Friday, 10 June 2011

Humanity Through Excess

Elizabeth Berkley in Showgirls

A group of films in the last couple of decades have highlighted the perturbing underbelly of entertainment businesses through super-saturating and adrenalising their most loved qualities.

They offer a more concentrated version of our dreams, fantasies and desires. They place them under a microscope and, by doing so, push them gently to absurdity. They show us potential presents and plausible futures where what is now deemed excess will be the accepted norm.

Showgirls (Paul Verhoeven 1995), Demonlover (Olivier Assayas 2002) and Gamer (Mark Neveldine, Brian Taylor 2009) take what we want from unrestrained entertainment (power, unlimited possibility, freedom for expression and exploration) shake it up and hand it back to us fizzing.

It is critical that what we are shown remains recognisable and believable for the exaggeration to work. If they do, they can sicken us as they thrill us. It is a fine line to tread, here finely trodden. We could compare them to the similarly brash They Live (John Carpenter), whose vision of a world under complete government control is too far removed and too jokey (purposely I’m sure) to make us stop and think.

The three films in question are, in different ways, about the commodification of people. They are about the image becoming untethered from its origin – the real. They are about a chosen profession (striptease vaudeville), a particular field (animated pornography) and a certain trend (video games becoming more ‘realistic’ and immersive) in which people give themselves to, or are lost within, an amoral web. We find that people are no less disposable or controllable than icons and avatars; exploiting, being exploited and allowing oneself to be exploited.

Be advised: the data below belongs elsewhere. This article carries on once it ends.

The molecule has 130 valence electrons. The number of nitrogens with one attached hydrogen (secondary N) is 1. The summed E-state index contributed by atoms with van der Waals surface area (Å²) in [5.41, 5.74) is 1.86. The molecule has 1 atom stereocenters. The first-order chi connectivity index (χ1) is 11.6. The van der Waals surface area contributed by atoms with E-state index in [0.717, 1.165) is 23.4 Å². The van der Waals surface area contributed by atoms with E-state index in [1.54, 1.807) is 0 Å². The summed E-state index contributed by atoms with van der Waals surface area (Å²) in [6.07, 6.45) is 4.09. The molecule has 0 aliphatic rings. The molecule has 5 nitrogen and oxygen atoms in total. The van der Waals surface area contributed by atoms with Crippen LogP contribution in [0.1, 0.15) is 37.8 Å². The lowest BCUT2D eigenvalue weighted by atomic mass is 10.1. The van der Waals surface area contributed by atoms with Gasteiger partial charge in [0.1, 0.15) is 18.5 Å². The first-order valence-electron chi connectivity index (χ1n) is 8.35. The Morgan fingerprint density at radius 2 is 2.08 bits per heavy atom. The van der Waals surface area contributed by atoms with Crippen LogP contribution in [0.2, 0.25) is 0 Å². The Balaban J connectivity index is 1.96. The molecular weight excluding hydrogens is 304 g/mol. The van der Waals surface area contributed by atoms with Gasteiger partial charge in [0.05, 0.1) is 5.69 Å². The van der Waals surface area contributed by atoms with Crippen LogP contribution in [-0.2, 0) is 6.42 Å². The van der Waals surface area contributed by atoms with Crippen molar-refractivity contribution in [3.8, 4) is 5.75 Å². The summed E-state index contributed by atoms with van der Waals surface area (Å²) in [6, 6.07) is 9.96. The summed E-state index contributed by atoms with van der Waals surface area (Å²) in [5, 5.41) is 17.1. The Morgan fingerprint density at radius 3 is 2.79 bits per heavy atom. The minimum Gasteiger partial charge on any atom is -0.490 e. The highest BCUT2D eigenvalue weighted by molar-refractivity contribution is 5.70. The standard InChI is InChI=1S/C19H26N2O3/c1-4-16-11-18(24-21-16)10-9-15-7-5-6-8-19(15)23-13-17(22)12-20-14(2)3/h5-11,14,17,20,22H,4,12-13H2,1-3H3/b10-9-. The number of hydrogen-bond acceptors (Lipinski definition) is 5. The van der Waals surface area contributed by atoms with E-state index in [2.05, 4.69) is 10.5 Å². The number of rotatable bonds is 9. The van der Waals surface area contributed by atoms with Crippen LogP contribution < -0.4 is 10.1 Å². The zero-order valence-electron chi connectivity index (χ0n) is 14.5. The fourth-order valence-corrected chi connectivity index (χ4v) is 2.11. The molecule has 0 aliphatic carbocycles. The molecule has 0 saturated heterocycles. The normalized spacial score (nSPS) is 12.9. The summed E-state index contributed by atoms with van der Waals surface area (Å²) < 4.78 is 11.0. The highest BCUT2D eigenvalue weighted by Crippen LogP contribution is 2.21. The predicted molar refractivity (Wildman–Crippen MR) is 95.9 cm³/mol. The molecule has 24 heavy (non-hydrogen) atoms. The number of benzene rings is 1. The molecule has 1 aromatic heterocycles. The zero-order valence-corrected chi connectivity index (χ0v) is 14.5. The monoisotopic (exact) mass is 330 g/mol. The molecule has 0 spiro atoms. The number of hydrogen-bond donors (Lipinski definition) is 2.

There is a sliding scale of agency for the human protagonists that moves from control to complicity, acquiescence and, finally, enslavement. Backstage politics and back-stabbing in Showgirls; power over pornography rights and over others in Demonlover; a struggle to keep one’s body and soul from the puppet hands of a grand game player/designer in Gamer. These are the battles that allow a climb or a fall.